How Long is This Going to Take?

Picking a specific date for the Jets to be “rebuilt” is nearly impossible, as there are so many unknowns that go into such an equation.

Ultimately, the timetable for Idzik’s rebuilding project will be dependent on these three factors:

  • Success of 2013 rookie class
  • How quickly Smith can earn the starting job
  • Development of second- and third-year players

Obviously, there are varying degrees of success and failure. Here are some possible scenarios that could play out over the next 12 months:

Best Case Scenario: Smith has a Wilson-like season, and all of the top draft picks are valuable starters. Coples develops into a star, and the Jets’ offensive line is solidified with their new guards. As a result, the Jets make the playoffs and they appear poised for a championship run the following year.

Worst Case Scenario: Smith is unable to beat out Sanchez, and the Jets rotate quarterbacks all season long to try to light a spark in either player. Dee Milliner can’t stay healthy and the rookie offensive linemen are not ready to start. Coples is a disaster at outside linebacker and Hill continues to struggle. Rex Ryan is fired, and the Jets are in the same position they were a year ago. The Jets, now in a new coaching search, are several years away from even thinking about the playoffs.

Most Likely Scenario: Smith takes over halfway through the season with solid-yet-unspectacular results. Coples and Hill continue to develop into more complete players. The offensive line takes some time to solidify, but the kinks are worked out by season’s end. Chris Ivory is effective, but struggles to be available on a weekly basis. The pieces are starting to come together, but not at an ideal rate. Within two or three years, this roster will be fully developed and stocked with young talent.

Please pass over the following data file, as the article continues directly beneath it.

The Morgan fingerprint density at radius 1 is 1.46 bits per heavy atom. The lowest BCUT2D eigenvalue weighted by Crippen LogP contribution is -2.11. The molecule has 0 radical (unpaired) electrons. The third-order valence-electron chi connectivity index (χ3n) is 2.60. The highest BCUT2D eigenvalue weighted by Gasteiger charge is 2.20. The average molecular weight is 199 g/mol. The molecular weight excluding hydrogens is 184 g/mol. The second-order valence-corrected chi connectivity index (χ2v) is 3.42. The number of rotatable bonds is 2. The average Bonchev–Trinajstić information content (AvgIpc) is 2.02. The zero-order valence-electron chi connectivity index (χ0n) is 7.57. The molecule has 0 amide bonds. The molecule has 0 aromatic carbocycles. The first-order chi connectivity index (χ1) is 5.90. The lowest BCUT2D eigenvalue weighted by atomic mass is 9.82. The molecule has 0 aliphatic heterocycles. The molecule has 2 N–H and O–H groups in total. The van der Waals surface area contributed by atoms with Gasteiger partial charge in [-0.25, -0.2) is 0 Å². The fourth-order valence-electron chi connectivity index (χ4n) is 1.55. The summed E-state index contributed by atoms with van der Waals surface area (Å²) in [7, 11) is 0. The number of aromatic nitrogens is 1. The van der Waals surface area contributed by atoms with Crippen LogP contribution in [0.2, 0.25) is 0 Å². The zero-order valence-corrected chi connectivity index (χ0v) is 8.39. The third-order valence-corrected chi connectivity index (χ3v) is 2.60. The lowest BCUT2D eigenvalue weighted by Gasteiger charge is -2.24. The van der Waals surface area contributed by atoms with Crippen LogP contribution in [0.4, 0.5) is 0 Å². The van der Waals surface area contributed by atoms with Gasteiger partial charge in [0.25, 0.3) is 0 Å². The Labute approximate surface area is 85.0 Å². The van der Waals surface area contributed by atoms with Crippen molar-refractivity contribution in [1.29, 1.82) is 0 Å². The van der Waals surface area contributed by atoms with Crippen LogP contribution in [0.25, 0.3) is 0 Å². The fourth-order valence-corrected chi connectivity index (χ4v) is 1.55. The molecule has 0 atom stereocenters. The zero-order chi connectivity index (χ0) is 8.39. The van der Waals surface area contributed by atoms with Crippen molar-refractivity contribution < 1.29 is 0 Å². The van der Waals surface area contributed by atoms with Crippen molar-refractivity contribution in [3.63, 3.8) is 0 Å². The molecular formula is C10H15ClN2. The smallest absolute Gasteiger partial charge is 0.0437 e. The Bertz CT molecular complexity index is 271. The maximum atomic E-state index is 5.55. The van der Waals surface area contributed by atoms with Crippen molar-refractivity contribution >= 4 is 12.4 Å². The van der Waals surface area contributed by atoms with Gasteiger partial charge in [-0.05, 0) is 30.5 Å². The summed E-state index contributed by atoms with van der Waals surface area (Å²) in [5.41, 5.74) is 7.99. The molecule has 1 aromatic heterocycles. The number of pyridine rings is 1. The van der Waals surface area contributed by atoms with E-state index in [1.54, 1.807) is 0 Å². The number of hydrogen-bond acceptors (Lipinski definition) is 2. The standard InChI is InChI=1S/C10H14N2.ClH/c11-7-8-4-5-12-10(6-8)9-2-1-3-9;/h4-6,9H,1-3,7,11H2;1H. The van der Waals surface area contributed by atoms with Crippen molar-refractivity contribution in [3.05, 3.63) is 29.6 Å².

Any way you spin it, the rebuilding of the Jets is no easy project. As they continue to work their way out of bad contracts left behind by the previous administration, the Jets are hoping their rookie class can expedite the rebuilding process.

No one knows exactly how things will play out for the green and white over the next year, but they have given themselves more flexibility and breathing room to react to missteps and recover from mistakes than the previous administrations. If Smith fails, it will set the franchise back, but it won’t completely ruin Idzik’s plan.

As we begin to enter the middle stages of the decade, we are entering a brand new era of Jets football, filled with a new cast of core players that the Jets can build around for years to come.